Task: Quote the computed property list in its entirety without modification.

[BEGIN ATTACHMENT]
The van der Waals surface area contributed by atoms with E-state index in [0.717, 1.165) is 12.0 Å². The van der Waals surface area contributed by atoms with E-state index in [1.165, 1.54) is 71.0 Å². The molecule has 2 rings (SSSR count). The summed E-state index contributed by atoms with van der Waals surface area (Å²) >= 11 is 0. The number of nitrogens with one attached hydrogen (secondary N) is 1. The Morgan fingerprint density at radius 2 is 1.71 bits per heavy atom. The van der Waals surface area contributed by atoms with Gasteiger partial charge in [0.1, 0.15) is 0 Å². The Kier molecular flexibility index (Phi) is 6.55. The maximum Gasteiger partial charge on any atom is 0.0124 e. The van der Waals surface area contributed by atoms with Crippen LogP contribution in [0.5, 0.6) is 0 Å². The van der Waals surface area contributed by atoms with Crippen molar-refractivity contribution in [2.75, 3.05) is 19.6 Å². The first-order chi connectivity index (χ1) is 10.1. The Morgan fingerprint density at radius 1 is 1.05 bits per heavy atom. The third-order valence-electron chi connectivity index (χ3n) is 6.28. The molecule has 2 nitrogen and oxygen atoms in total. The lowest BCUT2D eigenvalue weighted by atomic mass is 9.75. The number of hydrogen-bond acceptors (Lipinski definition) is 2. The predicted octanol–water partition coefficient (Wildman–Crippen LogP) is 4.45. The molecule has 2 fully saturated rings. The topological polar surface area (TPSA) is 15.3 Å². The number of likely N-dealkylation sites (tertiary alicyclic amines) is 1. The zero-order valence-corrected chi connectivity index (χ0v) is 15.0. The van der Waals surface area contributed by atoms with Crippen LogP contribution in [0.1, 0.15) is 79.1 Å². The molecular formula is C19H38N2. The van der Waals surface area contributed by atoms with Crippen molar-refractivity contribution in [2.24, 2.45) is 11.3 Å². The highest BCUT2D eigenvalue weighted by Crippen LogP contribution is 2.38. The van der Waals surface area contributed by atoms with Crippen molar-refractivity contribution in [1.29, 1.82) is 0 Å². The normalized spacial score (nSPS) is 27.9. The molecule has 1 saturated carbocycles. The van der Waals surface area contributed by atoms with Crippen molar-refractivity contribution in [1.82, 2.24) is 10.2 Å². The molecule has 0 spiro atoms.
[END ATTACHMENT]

The van der Waals surface area contributed by atoms with E-state index in [0.717, 1.165) is 12.0 Å². The van der Waals surface area contributed by atoms with E-state index in [1.165, 1.54) is 71.0 Å². The molecule has 2 rings (SSSR count). The summed E-state index contributed by atoms with van der Waals surface area (Å²) >= 11 is 0. The number of nitrogens with one attached hydrogen (secondary N) is 1. The Morgan fingerprint density at radius 2 is 1.71 bits per heavy atom. The van der Waals surface area contributed by atoms with Gasteiger partial charge in [0.1, 0.15) is 0 Å². The Kier molecular flexibility index (Phi) is 6.55. The maximum Gasteiger partial charge on any atom is 0.0124 e. The van der Waals surface area contributed by atoms with Crippen LogP contribution in [0.5, 0.6) is 0 Å². The van der Waals surface area contributed by atoms with Crippen molar-refractivity contribution in [2.75, 3.05) is 19.6 Å². The first-order chi connectivity index (χ1) is 10.1. The Morgan fingerprint density at radius 1 is 1.05 bits per heavy atom. The third-order valence-electron chi connectivity index (χ3n) is 6.28. The molecule has 2 nitrogen and oxygen atoms in total. The lowest BCUT2D eigenvalue weighted by atomic mass is 9.75. The number of hydrogen-bond acceptors (Lipinski definition) is 2. The predicted octanol–water partition coefficient (Wildman–Crippen LogP) is 4.45. The molecule has 2 fully saturated rings. The topological polar surface area (TPSA) is 15.3 Å². The number of likely N-dealkylation sites (tertiary alicyclic amines) is 1. The zero-order valence-corrected chi connectivity index (χ0v) is 15.0. The van der Waals surface area contributed by atoms with Crippen LogP contribution in [0.1, 0.15) is 79.1 Å². The molecular formula is C19H38N2. The van der Waals surface area contributed by atoms with Crippen molar-refractivity contribution in [2.24, 2.45) is 11.3 Å². The highest BCUT2D eigenvalue weighted by Crippen LogP contribution is 2.38. The van der Waals surface area contributed by atoms with Crippen molar-refractivity contribution in [1.29, 1.82) is 0 Å². The normalized spacial score (nSPS) is 27.9. The molecule has 1 saturated carbocycles. The van der Waals surface area contributed by atoms with Crippen molar-refractivity contribution in [1.82, 2.24) is 10.2 Å². The molecule has 0 spiro atoms.